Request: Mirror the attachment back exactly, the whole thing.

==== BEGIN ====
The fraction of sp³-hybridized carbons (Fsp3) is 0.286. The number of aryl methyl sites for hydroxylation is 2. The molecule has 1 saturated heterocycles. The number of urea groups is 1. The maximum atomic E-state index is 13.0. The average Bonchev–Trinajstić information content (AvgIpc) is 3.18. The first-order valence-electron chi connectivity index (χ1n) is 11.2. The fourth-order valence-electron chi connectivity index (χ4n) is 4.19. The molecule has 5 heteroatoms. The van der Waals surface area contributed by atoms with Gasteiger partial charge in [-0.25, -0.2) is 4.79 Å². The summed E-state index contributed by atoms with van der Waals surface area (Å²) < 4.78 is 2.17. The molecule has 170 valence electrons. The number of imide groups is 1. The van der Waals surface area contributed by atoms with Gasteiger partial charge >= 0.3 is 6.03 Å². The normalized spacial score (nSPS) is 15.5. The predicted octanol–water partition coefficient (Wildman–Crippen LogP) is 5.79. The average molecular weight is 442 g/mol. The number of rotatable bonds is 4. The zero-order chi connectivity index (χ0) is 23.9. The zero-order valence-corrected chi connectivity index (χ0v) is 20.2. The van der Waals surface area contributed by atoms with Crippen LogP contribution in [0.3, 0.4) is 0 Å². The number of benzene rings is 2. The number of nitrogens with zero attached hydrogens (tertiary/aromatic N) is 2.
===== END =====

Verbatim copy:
The fraction of sp³-hybridized carbons (Fsp3) is 0.286. The number of aryl methyl sites for hydroxylation is 2. The molecule has 1 saturated heterocycles. The number of urea groups is 1. The maximum atomic E-state index is 13.0. The average Bonchev–Trinajstić information content (AvgIpc) is 3.18. The first-order valence-electron chi connectivity index (χ1n) is 11.2. The fourth-order valence-electron chi connectivity index (χ4n) is 4.19. The molecule has 5 heteroatoms. The van der Waals surface area contributed by atoms with Gasteiger partial charge in [-0.25, -0.2) is 4.79 Å². The summed E-state index contributed by atoms with van der Waals surface area (Å²) < 4.78 is 2.17. The molecule has 170 valence electrons. The number of imide groups is 1. The van der Waals surface area contributed by atoms with Gasteiger partial charge >= 0.3 is 6.03 Å². The normalized spacial score (nSPS) is 15.5. The predicted octanol–water partition coefficient (Wildman–Crippen LogP) is 5.79. The average molecular weight is 442 g/mol. The number of rotatable bonds is 4. The zero-order chi connectivity index (χ0) is 23.9. The zero-order valence-corrected chi connectivity index (χ0v) is 20.2. The van der Waals surface area contributed by atoms with Crippen LogP contribution in [0.3, 0.4) is 0 Å². The number of benzene rings is 2. The number of nitrogens with zero attached hydrogens (tertiary/aromatic N) is 2.